You’ve already got the dread. You have your eye on an enterprise application that seems perfect for your business, but the internet is screaming at you:
Yes, the digital transformation failure rate is still hanging tough at 70%, and there are some very good reasons for that. But I’ve always been more of a glass-half-full person. So I set out to compile a list of application implementation best practices, and I had an epiphany: All the things that help your IT project succeed are the same things that make your people happy and productive. Talk about a win-win. Successful People = Successful Project
Here are 3 areas where you can bolster employee experience while increasing your chances for enterprise IT success:
Purpose: Construct It Collaboratively
Your organization’s purpose is particularly important right now. As deep work guru Cal Newport recently observed, the coronavirus pandemic threw us all into Walden Pond. Knowledge workers started asking, “Why am I working so hard all the time? What am I getting out of it? Are the benefits worth the sacrifices?” The Great Resignation and the Great Reshuffle are results of that reflection. People want their work to align with their values. They need to know they’re making a difference.
“People want their work to align with their values. They need to know they’re making a difference.”
If you are embarking on a major IT project, it’s because you’ve decided something your company is doing isn’t working and needs to change. Everyone within your organization should understand what needs to change and why. How will life be better once the change is achieved? How will this change help your company live into its purpose more fully? Together, you are constructing a change story, which is essential for effective change management.
Only IT people get excited about tech for tech’s sake. Everybody else has to see its payoff, its purpose. Show them how each new technology aligns to a specific business goal. Enterprise tech projects often fail for lack of support. The best way to grow project sponsorship at every level, from C-suite to frontline users, is to demonstrate how the technology will help people work smarter. Map each new tech tool to a concrete gain (e.g., X will save you time. Y will make your clients happier).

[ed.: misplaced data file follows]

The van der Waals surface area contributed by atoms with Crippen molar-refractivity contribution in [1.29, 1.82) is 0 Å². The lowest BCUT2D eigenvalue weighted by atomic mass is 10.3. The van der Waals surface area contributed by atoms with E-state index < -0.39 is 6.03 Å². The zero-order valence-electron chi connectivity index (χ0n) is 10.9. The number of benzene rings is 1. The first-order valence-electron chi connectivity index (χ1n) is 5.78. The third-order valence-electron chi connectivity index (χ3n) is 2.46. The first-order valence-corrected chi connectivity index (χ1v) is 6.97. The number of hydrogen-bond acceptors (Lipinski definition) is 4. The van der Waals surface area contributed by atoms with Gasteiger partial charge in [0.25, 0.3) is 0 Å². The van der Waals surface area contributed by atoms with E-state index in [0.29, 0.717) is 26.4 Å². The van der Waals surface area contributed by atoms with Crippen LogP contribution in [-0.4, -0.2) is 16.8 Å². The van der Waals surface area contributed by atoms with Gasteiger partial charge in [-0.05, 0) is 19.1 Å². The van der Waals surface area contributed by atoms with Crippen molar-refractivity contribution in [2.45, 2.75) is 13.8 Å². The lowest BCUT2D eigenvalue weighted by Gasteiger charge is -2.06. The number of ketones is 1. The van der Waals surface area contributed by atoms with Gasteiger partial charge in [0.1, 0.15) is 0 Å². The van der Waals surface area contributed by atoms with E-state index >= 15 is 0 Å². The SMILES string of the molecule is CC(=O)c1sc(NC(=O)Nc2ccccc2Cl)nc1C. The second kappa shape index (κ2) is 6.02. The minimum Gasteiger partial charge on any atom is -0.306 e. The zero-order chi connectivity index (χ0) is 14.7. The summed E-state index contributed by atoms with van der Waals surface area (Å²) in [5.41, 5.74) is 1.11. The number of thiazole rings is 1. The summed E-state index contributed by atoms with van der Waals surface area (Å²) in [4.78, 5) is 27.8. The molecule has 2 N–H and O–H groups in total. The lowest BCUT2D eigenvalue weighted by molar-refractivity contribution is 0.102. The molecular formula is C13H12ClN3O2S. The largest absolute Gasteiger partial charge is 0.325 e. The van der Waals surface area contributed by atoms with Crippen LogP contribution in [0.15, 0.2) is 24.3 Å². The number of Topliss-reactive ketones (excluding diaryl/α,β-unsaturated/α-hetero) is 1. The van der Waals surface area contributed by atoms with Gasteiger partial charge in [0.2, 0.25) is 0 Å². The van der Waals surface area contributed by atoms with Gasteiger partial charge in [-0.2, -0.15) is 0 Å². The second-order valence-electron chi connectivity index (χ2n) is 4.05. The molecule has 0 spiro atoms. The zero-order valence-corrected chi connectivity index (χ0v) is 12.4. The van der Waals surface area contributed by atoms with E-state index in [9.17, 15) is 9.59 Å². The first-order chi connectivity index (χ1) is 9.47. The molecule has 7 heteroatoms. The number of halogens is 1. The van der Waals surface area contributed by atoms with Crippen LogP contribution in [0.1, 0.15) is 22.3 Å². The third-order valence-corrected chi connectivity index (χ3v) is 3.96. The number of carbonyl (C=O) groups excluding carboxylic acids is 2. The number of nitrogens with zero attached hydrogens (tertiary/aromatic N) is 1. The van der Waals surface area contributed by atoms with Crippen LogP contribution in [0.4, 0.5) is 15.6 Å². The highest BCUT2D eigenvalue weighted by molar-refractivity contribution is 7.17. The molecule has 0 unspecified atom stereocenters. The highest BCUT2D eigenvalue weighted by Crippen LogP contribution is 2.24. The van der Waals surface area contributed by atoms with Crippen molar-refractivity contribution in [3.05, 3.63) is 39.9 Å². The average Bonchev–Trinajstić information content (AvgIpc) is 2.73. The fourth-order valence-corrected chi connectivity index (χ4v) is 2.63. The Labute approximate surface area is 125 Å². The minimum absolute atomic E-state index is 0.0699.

Always take the time to figure out the Why of your project. When your team understands why something needs to change, they can brainstorm better solutions, like McDonald’s did a few years back when revamping their milkshakes. Investigating the Why engages employees in customer-centric critical thinking and creative problem-solving, exactly the skills the World Economic Forum says they will most need come 2025.
When your people believe in and own both your overarching organizational purpose and project purpose, they will work toward change that serves those purposes. McKinsey conducted a global survey to identify best practices for digital transformation project success. They uncovered some great tips, several of which we’ll discuss below. But a change story with a fully fleshed out Why and compelling vision for the future had the greatest impact. Communicating a clear change story made a company more than 3 times more likely to report digital transformation success.
Talent: Get – Grow – Gather
Workforce Ascension℠ & Enhancement (WAE) is Mind Over Machines’ framework for lifting the global workforce to fulfill human potential. It starts with inventorying the work your company needs to do and determining who (Automation Spoiler Alert: or what) is best suited to perform each task. Once you’ve dumped all the mindless, repetitive work on the bots, you are left with a list of high-level tasks mapped to the skills each requires. Do you currently have all those skills in-house? If you don’t, there are 3 ways to acquire them:
1. Get: Hire people who have the skills you need.
2. Grow: Help the people you have acquire the skills you need.
3. Gather: Partner with companies that have the skills you need. (This is an especially appealing option for highly specialized skills you only need intermittently.)
Grow is my personal favorite and the one our Innovation Team tends to focus on because it cultivates the lifelong-learner mindset we all need to succeed going forward in the Fourth Industrial Revolution. It makes sense from an HR perspective because you’re working with a known and proven quantity. You know your existing team members – their personalities, work ethic, interests and aptitudes. Why not invest in your people?